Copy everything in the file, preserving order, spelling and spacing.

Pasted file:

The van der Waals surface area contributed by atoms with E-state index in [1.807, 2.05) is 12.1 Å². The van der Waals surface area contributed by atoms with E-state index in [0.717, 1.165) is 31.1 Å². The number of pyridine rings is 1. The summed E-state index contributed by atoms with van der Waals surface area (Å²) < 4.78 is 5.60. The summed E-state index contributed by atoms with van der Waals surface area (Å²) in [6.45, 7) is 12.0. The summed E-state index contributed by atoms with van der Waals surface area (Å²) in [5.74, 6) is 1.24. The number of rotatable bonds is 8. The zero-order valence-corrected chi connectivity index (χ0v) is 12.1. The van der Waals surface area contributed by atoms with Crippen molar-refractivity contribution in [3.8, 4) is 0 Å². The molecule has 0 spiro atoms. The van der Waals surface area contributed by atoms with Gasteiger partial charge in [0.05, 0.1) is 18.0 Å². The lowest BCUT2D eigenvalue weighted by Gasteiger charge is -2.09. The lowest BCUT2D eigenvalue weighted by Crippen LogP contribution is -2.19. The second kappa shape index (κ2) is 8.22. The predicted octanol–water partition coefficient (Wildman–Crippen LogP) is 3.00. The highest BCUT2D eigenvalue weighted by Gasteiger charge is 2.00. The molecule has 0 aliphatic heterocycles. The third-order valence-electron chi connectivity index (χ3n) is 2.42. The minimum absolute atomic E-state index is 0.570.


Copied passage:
The van der Waals surface area contributed by atoms with E-state index in [1.807, 2.05) is 12.1 Å². The van der Waals surface area contributed by atoms with E-state index in [0.717, 1.165) is 31.1 Å². The number of pyridine rings is 1. The summed E-state index contributed by atoms with van der Waals surface area (Å²) < 4.78 is 5.60. The summed E-state index contributed by atoms with van der Waals surface area (Å²) in [6.45, 7) is 12.0. The summed E-state index contributed by atoms with van der Waals surface area (Å²) in [5.74, 6) is 1.24. The number of rotatable bonds is 8. The zero-order valence-corrected chi connectivity index (χ0v) is 12.1. The van der Waals surface area contributed by atoms with Crippen molar-refractivity contribution in [3.8, 4) is 0 Å². The molecule has 0 spiro atoms. The van der Waals surface area contributed by atoms with Gasteiger partial charge in [0.05, 0.1) is 18.0 Å². The lowest BCUT2D eigenvalue weighted by Gasteiger charge is -2.09. The lowest BCUT2D eigenvalue weighted by Crippen LogP contribution is -2.19. The second kappa shape index (κ2) is 8.22. The predicted octanol–water partition coefficient (Wildman–Crippen LogP) is 3.00. The highest BCUT2D eigenvalue weighted by Gasteiger charge is 2.00. The molecule has 0 aliphatic heterocycles. The third-order valence-electron chi connectivity index (χ3n) is 2.42. The minimum absolute atomic E-state index is 0.570.